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FHA Announces New Initiatives to Promote Green Single-Family Housing

Published on August 26, 2015 by Glenn Gallo
FHA Announces New Initiatives to Promote Green Single-Family Housing

On August 24, the Federal Housing Administration (FHA) announced two new policies designed to promote energy-efficient single-family housing.  This announcement was part of a broader set of green energy initiatives that the Obama Administration announced the same day. 

PACE Loans and FHA Insurance

One of the new policies will allow, under certain conditions, loans for properties with existing Property Assessed Clean Energy (PACE) loans to be eligible for FHA insurance.  Through PACE loans, state and local governments provide homeowners with up to 20-year loans to finance energy efficiency home improvements, secured by tax liens attached to the property.  In the event that the property is sold before the PACE loan is paid in full, the loan may transfer to the next owner of the property.

Currently, all loans for properties with PACE loans are ineligible for FHA-insurance.  FHA is currently in conversations with the Federal Housing Finance Agency (FHFA) about finalizing guidelines for PACE loans in accordance with FHA insurance; however, it has released minimum requirements that include the following:

  • Lien Position:  Only PACE liens that preserve payment priority for first lien mortgages through subordination are eligible for FHA insurance;
  • PACE Payment, Structure, and Term:  PACE financing must be a fixed-rate, fully amortizing loan;
  • Eligible Properties:  PACE liens must be attached to single-family properties, as defined by FHA, which are 1- to 4-unit dwellings, including detached, semi-detached, and townhome properties;
  • Equity Requirement:  PACE liens that preserve payment priority for first lien mortgages will be eligible for financing that does not exceed FHA’s maximum combined loan-to-value (CLTV) ratio;
  • Record-Keeping:  PACE liens must be formally recorded and identifiable to a mortgage lender through a title search; and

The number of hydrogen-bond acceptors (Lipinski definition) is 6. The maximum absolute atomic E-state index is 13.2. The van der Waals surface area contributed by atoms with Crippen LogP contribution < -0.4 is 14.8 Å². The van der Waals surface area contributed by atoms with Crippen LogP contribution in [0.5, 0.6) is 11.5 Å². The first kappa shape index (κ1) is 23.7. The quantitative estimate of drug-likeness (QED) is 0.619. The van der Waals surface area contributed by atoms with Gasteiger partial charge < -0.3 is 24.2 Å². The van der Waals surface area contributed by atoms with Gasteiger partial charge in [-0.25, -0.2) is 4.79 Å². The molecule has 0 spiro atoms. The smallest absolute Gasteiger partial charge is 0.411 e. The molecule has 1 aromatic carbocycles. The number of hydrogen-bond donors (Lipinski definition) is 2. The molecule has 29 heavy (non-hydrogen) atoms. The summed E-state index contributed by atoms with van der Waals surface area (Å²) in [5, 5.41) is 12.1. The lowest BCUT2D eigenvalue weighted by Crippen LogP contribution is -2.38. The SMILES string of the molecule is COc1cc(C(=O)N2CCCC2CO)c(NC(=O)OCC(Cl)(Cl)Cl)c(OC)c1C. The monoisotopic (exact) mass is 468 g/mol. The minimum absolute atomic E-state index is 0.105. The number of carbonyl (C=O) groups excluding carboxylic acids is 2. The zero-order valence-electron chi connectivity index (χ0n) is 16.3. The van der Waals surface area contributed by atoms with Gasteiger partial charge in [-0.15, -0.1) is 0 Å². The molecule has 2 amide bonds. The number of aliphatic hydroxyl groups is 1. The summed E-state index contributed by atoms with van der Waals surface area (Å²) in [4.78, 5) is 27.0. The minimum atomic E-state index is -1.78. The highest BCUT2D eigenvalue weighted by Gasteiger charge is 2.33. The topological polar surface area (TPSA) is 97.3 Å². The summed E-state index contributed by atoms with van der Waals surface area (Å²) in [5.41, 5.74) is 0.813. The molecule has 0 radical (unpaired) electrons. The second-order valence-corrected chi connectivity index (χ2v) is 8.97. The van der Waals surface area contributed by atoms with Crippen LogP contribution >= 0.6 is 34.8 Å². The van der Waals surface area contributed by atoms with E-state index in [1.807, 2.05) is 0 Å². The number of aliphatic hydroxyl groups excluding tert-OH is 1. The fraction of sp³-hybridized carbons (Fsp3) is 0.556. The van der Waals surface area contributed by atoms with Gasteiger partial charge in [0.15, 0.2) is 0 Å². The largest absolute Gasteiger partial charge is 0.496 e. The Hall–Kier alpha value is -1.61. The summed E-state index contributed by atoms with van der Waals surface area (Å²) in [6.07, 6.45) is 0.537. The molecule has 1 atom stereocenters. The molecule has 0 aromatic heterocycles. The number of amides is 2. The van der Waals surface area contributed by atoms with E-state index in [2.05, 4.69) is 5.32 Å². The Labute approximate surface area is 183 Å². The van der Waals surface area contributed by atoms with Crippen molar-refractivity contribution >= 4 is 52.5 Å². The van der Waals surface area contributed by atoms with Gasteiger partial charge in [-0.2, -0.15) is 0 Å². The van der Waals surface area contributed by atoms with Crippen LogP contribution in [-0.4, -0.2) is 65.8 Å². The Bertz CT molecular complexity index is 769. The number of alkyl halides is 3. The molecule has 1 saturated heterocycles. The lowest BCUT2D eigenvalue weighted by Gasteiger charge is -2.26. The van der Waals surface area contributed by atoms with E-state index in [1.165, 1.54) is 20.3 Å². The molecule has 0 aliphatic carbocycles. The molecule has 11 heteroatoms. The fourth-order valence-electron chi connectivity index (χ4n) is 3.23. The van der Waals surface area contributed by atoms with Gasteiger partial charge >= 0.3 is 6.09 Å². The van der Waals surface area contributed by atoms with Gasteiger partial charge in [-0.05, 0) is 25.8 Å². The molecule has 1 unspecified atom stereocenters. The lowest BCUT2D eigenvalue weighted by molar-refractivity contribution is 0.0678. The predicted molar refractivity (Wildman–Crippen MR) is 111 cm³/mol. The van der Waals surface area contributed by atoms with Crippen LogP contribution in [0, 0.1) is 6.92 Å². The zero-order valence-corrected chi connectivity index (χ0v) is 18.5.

• Additional Consumer Protections:  PACE programs must comply with applicable federal and state consumer laws and should include disclosures to and training for homeowners participating in the program.

Increased Funding for Energy-Efficient Homes

FHA also announced a new partnership with the U.S. Department of Energy (DOE) that will allow borrowers utilizing FHA’s Energy Efficient Home (EEH) program to be scored by DOE’s Home Energy Score, potentially providing energy cost savings to the borrower.  Through this partnership, borrowers interested in properties that gained high marks under DOE’s Home Energy Score will be allowed to qualify for higher loan amounts due to the cost savings associated with greater energy efficiency.  Home Energy Score evaluates the estimated energy use of a home on a scale of 1-10, with 10 being the best score.  FHA’s partnership with DOE will allow borrowers who own or are interested in buying a home that has received a 6 or higher on the Home Energy Score to be eligible for a 2 percentage point boost to their income qualifying ratio, thus allowing borrowers to access slightly more funding when they buy or refinance a more energy-efficient home through FHA’s EEH program.

FHA will release a Single-Family Mortgagee Letter and update the Single-Family Housing Handbook 4000.1 with more specific requirements and details about both initiatives in the coming months.